In addition to the credit card data breach, the “investigation also revealed potential unauthorized access to servers containing personal information collected from merchants who applied for processing services.” Merchant account applications contain sensitive information for identity theft thieves, including business owner social security numbers and home addresses.

Another potential financial blow is the class action suit related to the ‘intrusion’, as Global Payments has identified the breach. “We have not recorded a loss accrual related to this matter because we have not determined that a loss is probable.”

iPad Mobile payments- important security notice

With a proliferation of newcomers to the market, merchants need to be aware of potential mobile payments security problems. The PCI Security Standards Council recently released new standards for developers as well as guidelines for merchants. One important aspect to ask questions about, is ‘store and forward‘.

If the mobile application enables you to accept credit cards when you cannot connect to the internet, clearly the data resides on the device, which creates a potential security risk.  This issue is addressed in a new Best Practice for Mobile Payments Developers released by the PCI Security Standards Council. Who can access the card information, pending presentment to your processor for an authorization? In what format does that data reside? If the user cannot access, is it possible other malware could access the data?

Editor’s note: Our CenPOS iPad mobile app does not support store on device and forward for presentment later. Merchants must have access to an internet connection. There are multiple options should you need to store payment data with that live connection:

  1. Zero dollar auth- validate the card only, and store data for later billing.
  2. Auth- Get an authorization for a specific sale, but don’t charge yet; store data for later billing.
  3. Repeat sale- Process transaction now, and store payment information for future billing.

In each case above, the credit card information is encrypted and replaced by a random alpha-numeric character, or ‘token’.   The encrypted payment information can never be seen again.
Accepting Mobile Payments with a Smartphone or Tablet  (PDF download from PCI Security Standards Council)

For additional information about mobile payments solutions, please contact Christine.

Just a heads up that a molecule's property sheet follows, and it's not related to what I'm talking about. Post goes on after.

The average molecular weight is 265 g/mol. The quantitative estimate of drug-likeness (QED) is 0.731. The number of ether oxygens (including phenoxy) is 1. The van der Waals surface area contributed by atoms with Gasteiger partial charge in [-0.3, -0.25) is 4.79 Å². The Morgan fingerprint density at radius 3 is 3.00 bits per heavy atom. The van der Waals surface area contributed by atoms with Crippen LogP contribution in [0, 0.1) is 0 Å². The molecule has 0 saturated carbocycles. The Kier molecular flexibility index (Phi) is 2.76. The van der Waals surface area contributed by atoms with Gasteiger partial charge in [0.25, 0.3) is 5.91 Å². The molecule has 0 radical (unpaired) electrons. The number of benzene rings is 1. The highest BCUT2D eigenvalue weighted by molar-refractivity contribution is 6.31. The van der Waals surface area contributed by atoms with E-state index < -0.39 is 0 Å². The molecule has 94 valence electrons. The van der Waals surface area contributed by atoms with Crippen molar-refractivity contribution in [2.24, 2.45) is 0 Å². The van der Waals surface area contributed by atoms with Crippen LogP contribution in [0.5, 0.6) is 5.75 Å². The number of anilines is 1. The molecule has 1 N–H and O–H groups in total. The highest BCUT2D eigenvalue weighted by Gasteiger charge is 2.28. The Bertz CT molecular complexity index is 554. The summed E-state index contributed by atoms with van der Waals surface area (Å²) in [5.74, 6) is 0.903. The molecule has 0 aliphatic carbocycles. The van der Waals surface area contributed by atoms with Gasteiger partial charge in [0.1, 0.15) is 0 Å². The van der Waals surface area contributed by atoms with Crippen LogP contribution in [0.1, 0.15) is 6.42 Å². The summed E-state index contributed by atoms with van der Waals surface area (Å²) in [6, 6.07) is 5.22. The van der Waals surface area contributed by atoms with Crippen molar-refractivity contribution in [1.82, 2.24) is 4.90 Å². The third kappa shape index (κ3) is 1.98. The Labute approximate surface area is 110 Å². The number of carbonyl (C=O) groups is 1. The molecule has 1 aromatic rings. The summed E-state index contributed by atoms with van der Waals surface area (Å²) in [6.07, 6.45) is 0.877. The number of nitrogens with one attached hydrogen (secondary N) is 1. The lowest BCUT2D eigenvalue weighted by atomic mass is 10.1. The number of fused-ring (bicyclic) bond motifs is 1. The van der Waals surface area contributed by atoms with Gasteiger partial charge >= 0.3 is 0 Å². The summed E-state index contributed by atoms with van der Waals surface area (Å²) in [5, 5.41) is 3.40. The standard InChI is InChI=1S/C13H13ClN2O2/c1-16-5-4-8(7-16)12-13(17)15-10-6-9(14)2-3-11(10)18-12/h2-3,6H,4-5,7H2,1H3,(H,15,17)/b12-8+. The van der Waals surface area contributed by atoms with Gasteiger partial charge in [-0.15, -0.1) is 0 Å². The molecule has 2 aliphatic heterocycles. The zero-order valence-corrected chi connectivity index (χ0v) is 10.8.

What is a Visa compliant credit card authorization form?

Do you accept fax order forms from your customers? Are you a business to business company needing to store credit card data on file for recurring billing of variable amounts? The typical fax authorization form does not meet Visa requirements.

Card Acceptance Guidelines for Visa Merchants (2012) PDF download from

You won’t find a “fax authorization form” in the guidelines, however, there is much information about receipt requirements.

Transaction Receipt Requirements are referenced on page 495 and Recurring Transactions starts on pg 585. The guidelines vary depending on whether your recurring billing order is from an ecommerce or other method.

Sample of a receipt for a sale from a stored card transaction:

recurring sale receipt compliant

A fax order form for a one time purchase should comply with the  standard receipt requirements. The invoice detail is generally accepted on  a separate page for B2B; the invoice number should be on the receipt.

A recurring billing order form should comply with the recurring rules and standard receipt requirements.

Chargeback prevention tips for business to business, card not present:

  • Deliver a receipt via email to the cardholder immediately upon charging the card. If there is going to be a dispute, resolve the issue quickly.
  • Send an invoice detail.
  • Use EBPP.  If you send an electronic invoice to the cardholder and they click and pay, it’s pretty hard to dispute someone else ordered the items.
  • Bill to and ship to addresses should match unless you have something in writing from the cardholder that they authorize shipping to another address.
  • Get a signed recurring billing authorization form if you’re storing card data.
  • Make sure your receipts have ‘recurring’ or ‘repeat sale’ for recurring billing.
Sample of stored card data authorization to pay form, replacing a fax form.

Fax authorization form compliant

There are too many variables to address all the options for a compliant fax authorization form in this article. For PCI DSS compliance, we recommend you replace all traditional forms with exposed credit card or check data with one that references tokens, an alpha numeric string that replaces the card data and is useless outside your payment processing system, even if stolen.

CenPOS is a universal payment processing platform that provides efficiencies for merchants and their customers, reduces PCI DSS compliance burden, and many other benefits.